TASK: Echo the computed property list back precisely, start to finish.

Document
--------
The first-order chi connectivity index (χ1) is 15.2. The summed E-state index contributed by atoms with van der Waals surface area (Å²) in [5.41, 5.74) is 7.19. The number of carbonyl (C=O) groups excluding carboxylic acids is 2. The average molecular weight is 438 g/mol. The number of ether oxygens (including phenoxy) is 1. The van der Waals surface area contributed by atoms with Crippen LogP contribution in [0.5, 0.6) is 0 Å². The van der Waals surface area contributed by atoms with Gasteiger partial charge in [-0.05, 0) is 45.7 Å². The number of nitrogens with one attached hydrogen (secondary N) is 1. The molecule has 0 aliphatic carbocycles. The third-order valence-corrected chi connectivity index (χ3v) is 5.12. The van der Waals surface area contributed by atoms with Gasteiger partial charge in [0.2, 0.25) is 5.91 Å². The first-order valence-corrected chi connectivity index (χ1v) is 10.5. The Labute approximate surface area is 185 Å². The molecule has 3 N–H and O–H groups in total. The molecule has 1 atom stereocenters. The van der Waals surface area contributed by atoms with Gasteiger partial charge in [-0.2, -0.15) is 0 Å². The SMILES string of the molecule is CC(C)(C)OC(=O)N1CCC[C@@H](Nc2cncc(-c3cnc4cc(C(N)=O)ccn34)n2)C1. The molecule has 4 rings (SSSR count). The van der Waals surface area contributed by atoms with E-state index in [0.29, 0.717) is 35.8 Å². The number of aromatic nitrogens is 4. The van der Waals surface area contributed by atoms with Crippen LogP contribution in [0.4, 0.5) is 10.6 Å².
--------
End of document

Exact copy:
The first-order chi connectivity index (χ1) is 15.2. The summed E-state index contributed by atoms with van der Waals surface area (Å²) in [5.41, 5.74) is 7.19. The number of carbonyl (C=O) groups excluding carboxylic acids is 2. The average molecular weight is 438 g/mol. The number of ether oxygens (including phenoxy) is 1. The van der Waals surface area contributed by atoms with Crippen LogP contribution in [0.5, 0.6) is 0 Å². The van der Waals surface area contributed by atoms with Gasteiger partial charge in [-0.05, 0) is 45.7 Å². The number of nitrogens with one attached hydrogen (secondary N) is 1. The molecule has 0 aliphatic carbocycles. The third-order valence-corrected chi connectivity index (χ3v) is 5.12. The van der Waals surface area contributed by atoms with Gasteiger partial charge in [0.2, 0.25) is 5.91 Å². The first-order valence-corrected chi connectivity index (χ1v) is 10.5. The Labute approximate surface area is 185 Å². The molecule has 3 N–H and O–H groups in total. The molecule has 1 atom stereocenters. The van der Waals surface area contributed by atoms with Gasteiger partial charge in [-0.2, -0.15) is 0 Å². The SMILES string of the molecule is CC(C)(C)OC(=O)N1CCC[C@@H](Nc2cncc(-c3cnc4cc(C(N)=O)ccn34)n2)C1. The molecule has 4 rings (SSSR count). The van der Waals surface area contributed by atoms with E-state index in [0.29, 0.717) is 35.8 Å². The number of aromatic nitrogens is 4. The van der Waals surface area contributed by atoms with Crippen LogP contribution in [0.4, 0.5) is 10.6 Å².